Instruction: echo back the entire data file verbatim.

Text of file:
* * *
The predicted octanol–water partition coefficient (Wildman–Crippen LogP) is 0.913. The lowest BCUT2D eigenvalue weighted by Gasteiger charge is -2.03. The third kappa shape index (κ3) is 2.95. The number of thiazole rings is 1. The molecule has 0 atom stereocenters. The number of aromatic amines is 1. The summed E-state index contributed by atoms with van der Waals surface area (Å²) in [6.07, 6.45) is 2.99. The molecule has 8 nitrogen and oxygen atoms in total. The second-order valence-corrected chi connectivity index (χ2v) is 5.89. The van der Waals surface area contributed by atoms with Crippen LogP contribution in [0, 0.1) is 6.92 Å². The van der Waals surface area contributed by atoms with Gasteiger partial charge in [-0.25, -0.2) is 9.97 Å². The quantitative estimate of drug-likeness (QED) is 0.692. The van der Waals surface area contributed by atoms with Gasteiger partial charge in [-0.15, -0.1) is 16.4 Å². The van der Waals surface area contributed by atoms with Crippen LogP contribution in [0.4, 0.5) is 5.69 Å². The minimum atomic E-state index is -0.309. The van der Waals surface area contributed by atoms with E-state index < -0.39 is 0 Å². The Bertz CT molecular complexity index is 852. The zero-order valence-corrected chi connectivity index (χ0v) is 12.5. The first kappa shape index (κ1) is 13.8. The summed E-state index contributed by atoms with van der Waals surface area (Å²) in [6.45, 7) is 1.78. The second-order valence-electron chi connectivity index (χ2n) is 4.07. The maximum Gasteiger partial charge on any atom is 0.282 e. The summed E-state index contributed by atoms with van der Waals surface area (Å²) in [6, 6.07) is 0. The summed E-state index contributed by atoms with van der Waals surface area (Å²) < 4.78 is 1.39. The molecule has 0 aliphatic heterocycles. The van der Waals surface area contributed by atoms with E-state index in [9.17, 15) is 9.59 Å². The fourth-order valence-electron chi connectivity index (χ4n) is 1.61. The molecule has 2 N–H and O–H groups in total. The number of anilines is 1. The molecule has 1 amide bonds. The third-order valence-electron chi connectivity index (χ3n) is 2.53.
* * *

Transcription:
The predicted octanol–water partition coefficient (Wildman–Crippen LogP) is 0.913. The lowest BCUT2D eigenvalue weighted by Gasteiger charge is -2.03. The third kappa shape index (κ3) is 2.95. The number of thiazole rings is 1. The molecule has 0 atom stereocenters. The number of aromatic amines is 1. The summed E-state index contributed by atoms with van der Waals surface area (Å²) in [6.07, 6.45) is 2.99. The molecule has 8 nitrogen and oxygen atoms in total. The second-order valence-corrected chi connectivity index (χ2v) is 5.89. The van der Waals surface area contributed by atoms with Crippen LogP contribution in [0, 0.1) is 6.92 Å². The van der Waals surface area contributed by atoms with Gasteiger partial charge in [-0.25, -0.2) is 9.97 Å². The quantitative estimate of drug-likeness (QED) is 0.692. The van der Waals surface area contributed by atoms with Gasteiger partial charge in [-0.15, -0.1) is 16.4 Å². The van der Waals surface area contributed by atoms with Crippen LogP contribution in [0.4, 0.5) is 5.69 Å². The minimum atomic E-state index is -0.309. The van der Waals surface area contributed by atoms with E-state index < -0.39 is 0 Å². The Bertz CT molecular complexity index is 852. The zero-order valence-corrected chi connectivity index (χ0v) is 12.5. The first kappa shape index (κ1) is 13.8. The summed E-state index contributed by atoms with van der Waals surface area (Å²) in [6.45, 7) is 1.78. The second-order valence-electron chi connectivity index (χ2n) is 4.07. The maximum Gasteiger partial charge on any atom is 0.282 e. The summed E-state index contributed by atoms with van der Waals surface area (Å²) in [6, 6.07) is 0. The summed E-state index contributed by atoms with van der Waals surface area (Å²) < 4.78 is 1.39. The molecule has 0 aliphatic heterocycles. The van der Waals surface area contributed by atoms with E-state index in [9.17, 15) is 9.59 Å². The fourth-order valence-electron chi connectivity index (χ4n) is 1.61. The molecule has 2 N–H and O–H groups in total. The number of anilines is 1. The molecule has 1 amide bonds. The third-order valence-electron chi connectivity index (χ3n) is 2.53.